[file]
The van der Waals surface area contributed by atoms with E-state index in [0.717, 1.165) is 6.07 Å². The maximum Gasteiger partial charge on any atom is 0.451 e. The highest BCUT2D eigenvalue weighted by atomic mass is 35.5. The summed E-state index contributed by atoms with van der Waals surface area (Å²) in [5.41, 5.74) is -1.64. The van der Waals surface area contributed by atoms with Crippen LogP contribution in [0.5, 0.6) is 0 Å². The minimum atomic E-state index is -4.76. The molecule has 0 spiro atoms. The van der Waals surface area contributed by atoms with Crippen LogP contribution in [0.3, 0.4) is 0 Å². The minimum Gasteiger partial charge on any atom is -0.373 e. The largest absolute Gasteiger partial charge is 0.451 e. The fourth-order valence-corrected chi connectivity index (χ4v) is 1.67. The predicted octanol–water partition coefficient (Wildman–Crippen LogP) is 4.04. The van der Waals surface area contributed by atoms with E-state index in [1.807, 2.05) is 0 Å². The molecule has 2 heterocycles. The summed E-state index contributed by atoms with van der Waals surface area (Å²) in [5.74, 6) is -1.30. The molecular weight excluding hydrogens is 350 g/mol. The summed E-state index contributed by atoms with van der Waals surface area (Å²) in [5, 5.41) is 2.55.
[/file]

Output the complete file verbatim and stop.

The van der Waals surface area contributed by atoms with E-state index in [0.717, 1.165) is 6.07 Å². The maximum Gasteiger partial charge on any atom is 0.451 e. The highest BCUT2D eigenvalue weighted by atomic mass is 35.5. The summed E-state index contributed by atoms with van der Waals surface area (Å²) in [5.41, 5.74) is -1.64. The van der Waals surface area contributed by atoms with Crippen LogP contribution in [0.5, 0.6) is 0 Å². The minimum atomic E-state index is -4.76. The molecule has 0 spiro atoms. The van der Waals surface area contributed by atoms with Crippen LogP contribution in [0.3, 0.4) is 0 Å². The minimum Gasteiger partial charge on any atom is -0.373 e. The largest absolute Gasteiger partial charge is 0.451 e. The fourth-order valence-corrected chi connectivity index (χ4v) is 1.67. The predicted octanol–water partition coefficient (Wildman–Crippen LogP) is 4.04. The van der Waals surface area contributed by atoms with E-state index in [1.807, 2.05) is 0 Å². The molecule has 2 heterocycles. The summed E-state index contributed by atoms with van der Waals surface area (Å²) in [5.74, 6) is -1.30. The molecular weight excluding hydrogens is 350 g/mol. The summed E-state index contributed by atoms with van der Waals surface area (Å²) in [5, 5.41) is 2.55.